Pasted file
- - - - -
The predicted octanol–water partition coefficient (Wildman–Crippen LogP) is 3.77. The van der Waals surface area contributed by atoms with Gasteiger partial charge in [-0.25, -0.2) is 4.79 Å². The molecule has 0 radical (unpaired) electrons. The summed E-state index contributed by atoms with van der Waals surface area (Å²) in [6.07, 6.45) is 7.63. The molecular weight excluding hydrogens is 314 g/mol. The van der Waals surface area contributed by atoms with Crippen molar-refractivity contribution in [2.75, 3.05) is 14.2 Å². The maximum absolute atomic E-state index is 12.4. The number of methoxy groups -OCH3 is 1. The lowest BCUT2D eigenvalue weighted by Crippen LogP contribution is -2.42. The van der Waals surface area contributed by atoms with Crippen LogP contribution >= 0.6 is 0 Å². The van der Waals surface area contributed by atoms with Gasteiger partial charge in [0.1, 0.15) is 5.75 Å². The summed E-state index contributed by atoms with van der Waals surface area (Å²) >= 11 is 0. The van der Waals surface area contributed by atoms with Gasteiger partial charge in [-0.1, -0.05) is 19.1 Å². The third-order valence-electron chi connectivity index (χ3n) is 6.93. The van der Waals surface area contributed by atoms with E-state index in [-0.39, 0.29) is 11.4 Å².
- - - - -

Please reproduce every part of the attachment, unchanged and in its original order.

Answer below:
The predicted octanol–water partition coefficient (Wildman–Crippen LogP) is 3.77. The van der Waals surface area contributed by atoms with Gasteiger partial charge in [-0.25, -0.2) is 4.79 Å². The molecule has 0 radical (unpaired) electrons. The summed E-state index contributed by atoms with van der Waals surface area (Å²) in [6.07, 6.45) is 7.63. The molecular weight excluding hydrogens is 314 g/mol. The van der Waals surface area contributed by atoms with Crippen molar-refractivity contribution in [2.75, 3.05) is 14.2 Å². The maximum absolute atomic E-state index is 12.4. The number of methoxy groups -OCH3 is 1. The lowest BCUT2D eigenvalue weighted by Crippen LogP contribution is -2.42. The van der Waals surface area contributed by atoms with Crippen LogP contribution >= 0.6 is 0 Å². The van der Waals surface area contributed by atoms with Gasteiger partial charge in [0.1, 0.15) is 5.75 Å². The summed E-state index contributed by atoms with van der Waals surface area (Å²) >= 11 is 0. The van der Waals surface area contributed by atoms with Gasteiger partial charge in [-0.1, -0.05) is 19.1 Å². The third-order valence-electron chi connectivity index (χ3n) is 6.93. The van der Waals surface area contributed by atoms with E-state index in [-0.39, 0.29) is 11.4 Å².